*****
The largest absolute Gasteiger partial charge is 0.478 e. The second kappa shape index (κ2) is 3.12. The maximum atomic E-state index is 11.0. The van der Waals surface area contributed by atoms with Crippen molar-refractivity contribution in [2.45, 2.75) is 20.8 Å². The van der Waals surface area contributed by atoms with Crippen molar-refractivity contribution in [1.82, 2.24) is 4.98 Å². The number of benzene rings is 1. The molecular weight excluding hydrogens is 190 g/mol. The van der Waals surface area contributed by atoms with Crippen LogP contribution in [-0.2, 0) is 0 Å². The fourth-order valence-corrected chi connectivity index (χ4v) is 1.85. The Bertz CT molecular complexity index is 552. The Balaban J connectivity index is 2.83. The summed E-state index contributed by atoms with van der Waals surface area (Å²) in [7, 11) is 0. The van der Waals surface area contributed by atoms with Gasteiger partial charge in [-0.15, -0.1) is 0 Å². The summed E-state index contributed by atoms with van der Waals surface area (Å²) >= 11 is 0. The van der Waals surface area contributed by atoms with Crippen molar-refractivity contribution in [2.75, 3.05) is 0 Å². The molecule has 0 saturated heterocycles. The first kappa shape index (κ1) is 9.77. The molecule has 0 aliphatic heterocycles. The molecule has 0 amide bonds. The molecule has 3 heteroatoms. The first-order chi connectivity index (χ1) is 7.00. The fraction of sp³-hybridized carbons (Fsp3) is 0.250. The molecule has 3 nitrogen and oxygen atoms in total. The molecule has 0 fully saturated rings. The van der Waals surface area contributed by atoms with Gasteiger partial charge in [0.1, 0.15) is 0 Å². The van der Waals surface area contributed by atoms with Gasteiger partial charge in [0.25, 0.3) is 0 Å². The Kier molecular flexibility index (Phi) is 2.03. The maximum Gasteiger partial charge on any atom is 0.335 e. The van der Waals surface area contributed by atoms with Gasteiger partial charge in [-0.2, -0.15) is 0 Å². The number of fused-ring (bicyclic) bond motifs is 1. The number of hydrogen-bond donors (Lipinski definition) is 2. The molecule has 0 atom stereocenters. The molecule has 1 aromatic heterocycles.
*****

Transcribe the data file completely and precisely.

The largest absolute Gasteiger partial charge is 0.478 e. The second kappa shape index (κ2) is 3.12. The maximum atomic E-state index is 11.0. The van der Waals surface area contributed by atoms with Crippen molar-refractivity contribution in [2.45, 2.75) is 20.8 Å². The van der Waals surface area contributed by atoms with Crippen molar-refractivity contribution in [1.82, 2.24) is 4.98 Å². The number of benzene rings is 1. The molecular weight excluding hydrogens is 190 g/mol. The van der Waals surface area contributed by atoms with Crippen LogP contribution in [-0.2, 0) is 0 Å². The fourth-order valence-corrected chi connectivity index (χ4v) is 1.85. The Bertz CT molecular complexity index is 552. The Balaban J connectivity index is 2.83. The summed E-state index contributed by atoms with van der Waals surface area (Å²) in [7, 11) is 0. The van der Waals surface area contributed by atoms with Gasteiger partial charge in [-0.15, -0.1) is 0 Å². The summed E-state index contributed by atoms with van der Waals surface area (Å²) >= 11 is 0. The van der Waals surface area contributed by atoms with Crippen molar-refractivity contribution in [2.75, 3.05) is 0 Å². The molecule has 0 saturated heterocycles. The first kappa shape index (κ1) is 9.77. The molecule has 0 aliphatic heterocycles. The molecule has 0 amide bonds. The molecule has 3 heteroatoms. The first-order chi connectivity index (χ1) is 7.00. The fraction of sp³-hybridized carbons (Fsp3) is 0.250. The molecule has 3 nitrogen and oxygen atoms in total. The molecule has 0 fully saturated rings. The van der Waals surface area contributed by atoms with Gasteiger partial charge in [0.1, 0.15) is 0 Å². The van der Waals surface area contributed by atoms with Gasteiger partial charge in [0.25, 0.3) is 0 Å². The Kier molecular flexibility index (Phi) is 2.03. The maximum Gasteiger partial charge on any atom is 0.335 e. The van der Waals surface area contributed by atoms with Gasteiger partial charge in [-0.2, -0.15) is 0 Å². The number of fused-ring (bicyclic) bond motifs is 1. The number of hydrogen-bond donors (Lipinski definition) is 2. The molecule has 0 atom stereocenters. The molecule has 1 aromatic heterocycles.